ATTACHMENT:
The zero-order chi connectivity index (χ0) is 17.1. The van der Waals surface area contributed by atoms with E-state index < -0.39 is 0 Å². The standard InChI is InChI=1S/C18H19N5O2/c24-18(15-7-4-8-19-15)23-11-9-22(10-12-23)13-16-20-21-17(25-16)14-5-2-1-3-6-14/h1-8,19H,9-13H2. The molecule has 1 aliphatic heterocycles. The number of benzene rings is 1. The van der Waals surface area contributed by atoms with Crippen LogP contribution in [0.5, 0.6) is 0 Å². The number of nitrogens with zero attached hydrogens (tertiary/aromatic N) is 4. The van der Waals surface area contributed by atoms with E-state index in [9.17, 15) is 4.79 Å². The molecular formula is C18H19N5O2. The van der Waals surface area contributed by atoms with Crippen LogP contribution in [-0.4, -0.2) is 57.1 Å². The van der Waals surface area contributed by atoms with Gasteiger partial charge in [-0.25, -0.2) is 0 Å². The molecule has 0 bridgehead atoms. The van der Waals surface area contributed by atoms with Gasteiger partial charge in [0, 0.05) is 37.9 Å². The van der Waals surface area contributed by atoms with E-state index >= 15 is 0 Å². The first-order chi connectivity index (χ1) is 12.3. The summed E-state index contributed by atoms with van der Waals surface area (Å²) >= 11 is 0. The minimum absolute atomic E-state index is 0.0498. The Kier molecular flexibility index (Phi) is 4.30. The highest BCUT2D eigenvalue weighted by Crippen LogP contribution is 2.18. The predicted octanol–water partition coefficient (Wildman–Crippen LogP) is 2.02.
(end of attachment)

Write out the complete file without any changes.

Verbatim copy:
The zero-order chi connectivity index (χ0) is 17.1. The van der Waals surface area contributed by atoms with E-state index < -0.39 is 0 Å². The standard InChI is InChI=1S/C18H19N5O2/c24-18(15-7-4-8-19-15)23-11-9-22(10-12-23)13-16-20-21-17(25-16)14-5-2-1-3-6-14/h1-8,19H,9-13H2. The molecule has 1 aliphatic heterocycles. The number of benzene rings is 1. The van der Waals surface area contributed by atoms with Crippen LogP contribution in [0.5, 0.6) is 0 Å². The number of nitrogens with zero attached hydrogens (tertiary/aromatic N) is 4. The van der Waals surface area contributed by atoms with E-state index in [9.17, 15) is 4.79 Å². The molecular formula is C18H19N5O2. The van der Waals surface area contributed by atoms with Crippen LogP contribution in [-0.4, -0.2) is 57.1 Å². The van der Waals surface area contributed by atoms with Gasteiger partial charge in [-0.25, -0.2) is 0 Å². The molecule has 0 bridgehead atoms. The van der Waals surface area contributed by atoms with Gasteiger partial charge in [0, 0.05) is 37.9 Å². The van der Waals surface area contributed by atoms with E-state index >= 15 is 0 Å². The first-order chi connectivity index (χ1) is 12.3. The summed E-state index contributed by atoms with van der Waals surface area (Å²) >= 11 is 0. The minimum absolute atomic E-state index is 0.0498. The Kier molecular flexibility index (Phi) is 4.30. The highest BCUT2D eigenvalue weighted by Crippen LogP contribution is 2.18. The predicted octanol–water partition coefficient (Wildman–Crippen LogP) is 2.02.